Overall design and concept
To develop an effective bioinformatics strategy for CNVs detection at the single cell level through massively parallel sequencing, we generated sequencing data using single cells isolated from peripheral blood (PB) or blastocysts. The single cells received a standard degenerate oligonucleotide primer PCR (DOP-PCR) and Illumina sequencing at BGI-Shenzhen. After a short read alignment, we first tried to describe the WGA-induced bias. Considering the influence of the unique differences in the human reference genome sequence, windows selection was performed and well-selected windows were employed as the minimum observation unit. We described the WGA-induced bias using a relative reads number (RRN) and a newly defined statistic, the GC-bias index (
). Based on this significant discovery, we developed a weighted correction strategy to lessen the influence of WGA-induced bias. Finally, a bioinformatics pipeline, which included GC correction for WGA-induced bias removal, a binary segmentation algorithm for CNV breakpoints identification, and dynamic threshold determination for a final signal filtering, was established to access more accurate CNVs.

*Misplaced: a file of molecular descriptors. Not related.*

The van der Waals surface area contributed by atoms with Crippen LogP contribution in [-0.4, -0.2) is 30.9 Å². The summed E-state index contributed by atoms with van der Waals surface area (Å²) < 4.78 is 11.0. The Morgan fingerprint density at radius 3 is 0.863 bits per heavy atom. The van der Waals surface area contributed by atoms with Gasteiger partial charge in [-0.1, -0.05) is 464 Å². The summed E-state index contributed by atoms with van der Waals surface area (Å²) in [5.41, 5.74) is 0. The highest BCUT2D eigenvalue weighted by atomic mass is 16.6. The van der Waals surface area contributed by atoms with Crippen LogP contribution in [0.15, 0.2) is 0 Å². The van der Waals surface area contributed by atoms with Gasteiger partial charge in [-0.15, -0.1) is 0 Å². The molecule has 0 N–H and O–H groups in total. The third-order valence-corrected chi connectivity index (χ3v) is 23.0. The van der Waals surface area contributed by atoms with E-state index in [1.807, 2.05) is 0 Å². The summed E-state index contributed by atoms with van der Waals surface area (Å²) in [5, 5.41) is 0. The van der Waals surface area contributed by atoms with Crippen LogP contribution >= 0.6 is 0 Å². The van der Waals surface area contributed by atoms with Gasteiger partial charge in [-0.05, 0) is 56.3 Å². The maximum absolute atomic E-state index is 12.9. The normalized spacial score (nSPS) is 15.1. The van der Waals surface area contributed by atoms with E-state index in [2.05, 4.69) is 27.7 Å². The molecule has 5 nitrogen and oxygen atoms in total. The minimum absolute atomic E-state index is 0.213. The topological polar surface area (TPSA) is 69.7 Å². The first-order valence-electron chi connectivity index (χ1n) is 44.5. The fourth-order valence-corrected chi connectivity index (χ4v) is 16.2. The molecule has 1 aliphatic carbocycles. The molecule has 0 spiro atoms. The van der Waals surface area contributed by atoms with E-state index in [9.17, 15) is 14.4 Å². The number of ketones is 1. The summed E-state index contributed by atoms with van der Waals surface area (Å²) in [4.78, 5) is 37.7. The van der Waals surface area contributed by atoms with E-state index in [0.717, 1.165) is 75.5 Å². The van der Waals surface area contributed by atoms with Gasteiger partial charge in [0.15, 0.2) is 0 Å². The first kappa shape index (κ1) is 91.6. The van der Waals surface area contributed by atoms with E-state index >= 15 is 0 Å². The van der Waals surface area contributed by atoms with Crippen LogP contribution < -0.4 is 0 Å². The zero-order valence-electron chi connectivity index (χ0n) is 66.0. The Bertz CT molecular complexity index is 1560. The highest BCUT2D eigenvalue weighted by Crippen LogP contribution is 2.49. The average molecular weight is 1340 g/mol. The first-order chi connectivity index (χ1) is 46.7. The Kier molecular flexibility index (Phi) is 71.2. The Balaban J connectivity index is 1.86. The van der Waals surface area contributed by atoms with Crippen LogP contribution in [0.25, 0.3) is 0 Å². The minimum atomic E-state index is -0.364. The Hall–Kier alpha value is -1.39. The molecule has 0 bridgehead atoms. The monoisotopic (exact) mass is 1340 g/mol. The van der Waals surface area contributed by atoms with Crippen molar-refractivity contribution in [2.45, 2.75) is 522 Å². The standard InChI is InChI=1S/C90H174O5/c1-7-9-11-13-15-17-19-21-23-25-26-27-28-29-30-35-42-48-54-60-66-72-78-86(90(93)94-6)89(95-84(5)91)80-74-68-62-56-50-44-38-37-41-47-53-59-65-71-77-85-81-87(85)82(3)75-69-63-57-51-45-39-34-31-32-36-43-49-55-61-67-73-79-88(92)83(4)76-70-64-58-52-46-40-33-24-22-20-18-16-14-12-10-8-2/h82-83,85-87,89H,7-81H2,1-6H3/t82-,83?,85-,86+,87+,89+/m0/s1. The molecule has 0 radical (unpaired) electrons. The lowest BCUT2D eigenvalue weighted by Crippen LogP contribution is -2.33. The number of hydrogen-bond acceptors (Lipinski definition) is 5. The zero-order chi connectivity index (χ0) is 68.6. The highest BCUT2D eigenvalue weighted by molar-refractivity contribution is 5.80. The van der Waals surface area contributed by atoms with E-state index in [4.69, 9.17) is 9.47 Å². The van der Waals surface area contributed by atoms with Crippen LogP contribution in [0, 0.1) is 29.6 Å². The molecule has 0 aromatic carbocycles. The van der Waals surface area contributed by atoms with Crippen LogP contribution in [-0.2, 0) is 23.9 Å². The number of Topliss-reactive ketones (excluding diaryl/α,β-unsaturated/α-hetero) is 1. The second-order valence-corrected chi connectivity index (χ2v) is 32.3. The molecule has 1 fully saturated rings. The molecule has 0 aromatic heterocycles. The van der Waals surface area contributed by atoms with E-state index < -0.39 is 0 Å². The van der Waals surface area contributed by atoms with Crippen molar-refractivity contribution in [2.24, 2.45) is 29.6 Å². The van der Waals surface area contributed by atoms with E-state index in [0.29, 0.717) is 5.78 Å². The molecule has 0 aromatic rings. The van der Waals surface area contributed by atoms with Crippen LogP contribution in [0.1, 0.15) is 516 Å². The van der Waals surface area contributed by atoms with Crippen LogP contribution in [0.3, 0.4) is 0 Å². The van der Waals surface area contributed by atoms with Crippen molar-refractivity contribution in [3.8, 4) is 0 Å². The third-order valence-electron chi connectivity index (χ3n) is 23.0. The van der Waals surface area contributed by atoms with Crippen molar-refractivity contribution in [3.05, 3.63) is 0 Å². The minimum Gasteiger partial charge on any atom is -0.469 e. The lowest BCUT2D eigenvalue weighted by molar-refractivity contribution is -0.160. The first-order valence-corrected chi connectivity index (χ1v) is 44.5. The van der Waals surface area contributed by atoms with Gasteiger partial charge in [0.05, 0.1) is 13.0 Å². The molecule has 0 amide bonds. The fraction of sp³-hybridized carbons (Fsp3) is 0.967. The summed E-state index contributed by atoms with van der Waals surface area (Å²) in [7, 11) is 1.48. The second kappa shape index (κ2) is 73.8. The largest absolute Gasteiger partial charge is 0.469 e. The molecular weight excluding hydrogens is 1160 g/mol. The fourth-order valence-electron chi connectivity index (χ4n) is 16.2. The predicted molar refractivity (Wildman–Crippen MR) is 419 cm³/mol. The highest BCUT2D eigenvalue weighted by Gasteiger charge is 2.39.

Sample recruitment, sample processing and single cell isolation
A total of nine single cell samples from eight individuals were collected at BGI-Shenzhen, CITIC Xiangya Reproductive & Genetic Hospital, and Nanjing Maternal and Child Health Hospital, including two from PB of YH with normal karyotype, one from PB of an individual with Down's syndrome, one from PB of an individual with Cri-du-Chat (CDC) Syndrome, two from PB of an individual with 1p duplication and 20q duplication, and three trophectoderm cell samples from blastocysts. All those samples were karyotyped by G-banding or FISH in local hospitals before this study.